NEWS

Contractors reluctant to rake up funds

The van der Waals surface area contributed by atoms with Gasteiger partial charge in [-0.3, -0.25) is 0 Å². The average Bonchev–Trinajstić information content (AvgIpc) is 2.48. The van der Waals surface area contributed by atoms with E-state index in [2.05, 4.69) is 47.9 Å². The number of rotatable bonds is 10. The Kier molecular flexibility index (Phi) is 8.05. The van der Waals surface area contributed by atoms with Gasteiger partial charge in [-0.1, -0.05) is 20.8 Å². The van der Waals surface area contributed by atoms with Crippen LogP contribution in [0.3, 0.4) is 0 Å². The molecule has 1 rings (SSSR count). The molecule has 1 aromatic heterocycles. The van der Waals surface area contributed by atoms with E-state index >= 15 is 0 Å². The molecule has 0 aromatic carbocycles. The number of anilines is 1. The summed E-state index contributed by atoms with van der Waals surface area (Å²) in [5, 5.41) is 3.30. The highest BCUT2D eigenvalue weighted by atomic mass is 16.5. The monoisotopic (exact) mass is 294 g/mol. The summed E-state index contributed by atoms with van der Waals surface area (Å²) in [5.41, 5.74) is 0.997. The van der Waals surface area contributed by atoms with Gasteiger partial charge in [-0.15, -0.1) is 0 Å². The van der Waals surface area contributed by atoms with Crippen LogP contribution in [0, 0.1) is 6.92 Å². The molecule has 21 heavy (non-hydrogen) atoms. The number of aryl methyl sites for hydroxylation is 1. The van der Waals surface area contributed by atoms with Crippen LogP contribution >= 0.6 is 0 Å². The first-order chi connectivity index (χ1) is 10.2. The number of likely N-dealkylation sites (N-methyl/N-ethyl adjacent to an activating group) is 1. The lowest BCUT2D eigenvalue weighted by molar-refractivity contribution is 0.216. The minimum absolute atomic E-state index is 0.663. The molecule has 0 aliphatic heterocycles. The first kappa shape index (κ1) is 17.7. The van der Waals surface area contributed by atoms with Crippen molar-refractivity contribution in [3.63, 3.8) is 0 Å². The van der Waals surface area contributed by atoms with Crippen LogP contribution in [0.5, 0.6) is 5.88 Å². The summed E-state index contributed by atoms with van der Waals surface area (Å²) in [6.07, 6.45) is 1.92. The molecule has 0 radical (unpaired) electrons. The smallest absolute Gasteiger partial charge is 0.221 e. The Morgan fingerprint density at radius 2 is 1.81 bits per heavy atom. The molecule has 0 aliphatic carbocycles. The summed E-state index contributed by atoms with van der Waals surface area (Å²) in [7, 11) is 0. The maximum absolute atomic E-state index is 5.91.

Former Environment Minister Costas Laliotis promised a «green Athens» when he announced a program for deluging the city with millions of trees and plants. A little more moderate, or realistic, than her predecessor, the current public works minister, Vasso Papandreou, announced a more specific program – of 822,500 trees and 14,000,000 bushes, with 41.50 hectares covered with plants and lawn, requiring 28,000 cubic meters of water a day. The project is budgeted at 206.6 million euros. Papandreou notes that the ratio of square meters of green space per person is very low in Athens and that Attica needs greenery, regardless of the Olympic Games. Two years before the Games, however, little has been done to provide greenery for the city that will host the 2004 Olympics. Last week, two projects for upgrading existing green areas in Pedion tou Areos and the National Gardens were announced. But in most cases, green spaces are the last part of a project after all the other technical work is complete, and little attention is paid to them. Only three contracts have been signed with nurseries, for projects in Faliron, Aghios Cosmas and Schinias. Otherwise, most Greek nurseries have only a general idea of what quantities of plants will be required. Meanwhile, though drilling work on bores is proceeding, there are serious doubts as to whether there will be enough water. But the fundamental problem is that there is no provision whatsoever for maintaining the green spaces after 2004. As Michalis Stoyiannis, president of the Panhellenic Union of Horticultural Contractors pointed out, maintaining a plant costs 10 times as much as actually growing it. Low priority The projects for green spaces are included in Olympic sports grounds projects, major transport projects and the program for the unification of archaeological sites. There are also provisions for upgrading existing greenery, reforestation and planting restored quarries. These programs involve replanting when works have been completed, or restoring the landscape after projects like roadworks. In both cases, the greenery is included in the whole project. Once the project has been tendered and subcontracted in accordance with the law, the subcontractor must collaborate with a specific nursery. But, says Stoyiannis: «Such projects must be tendered quickly. The contractors are naturally concerned about cement and we are concerned about greenery, which are opposites. The contractors reduce the funds as much as possible when they subcontract the greenery projects, so there is less greenery. Typically, in the three cases where greenery projects have been assigned, the budget was only 300,000 euros each.» Following the advice of experts, YPEHODE chose trees and plants that suit the Attic climate and the places they are to be planted. But plant growth can’t be expedited like other projects. Costas Matsoukas, a member of the Flower Growers Cooperative of Greece, told Kathimerini: «Every plant needs work done before it can be planted, and time to grow. For instance, it takes six months to prepare bushes like oleanders and myrtles. We’ve increased plant production but there have to be specific orders, commitments and deposits for us to prepare the plants that are required.» But even if all this is done, Greece may still have to import plants from Italy. Spain managed to avoid that, and the need for plants for the 1996 Olympic games in Barcelona was an excellent opportunity for Spanish nurseries to develop. Plants used purely as decor will dry up immediately afterward. «The plants will be watered by bore water,» says Stoyiannis. «But Attica’s water table is very low, and those bores will probably not yield enough water in a few years’ time. One solution is to use a pipe to take away the waste water which builds up at the Metamorphosi station, or to have collection tanks at sites where there is greenery.» What if there isn’t enough time to do a study for such projects? Stoyiannis insists: «There are studies. It’s just that greenery is not a priority.»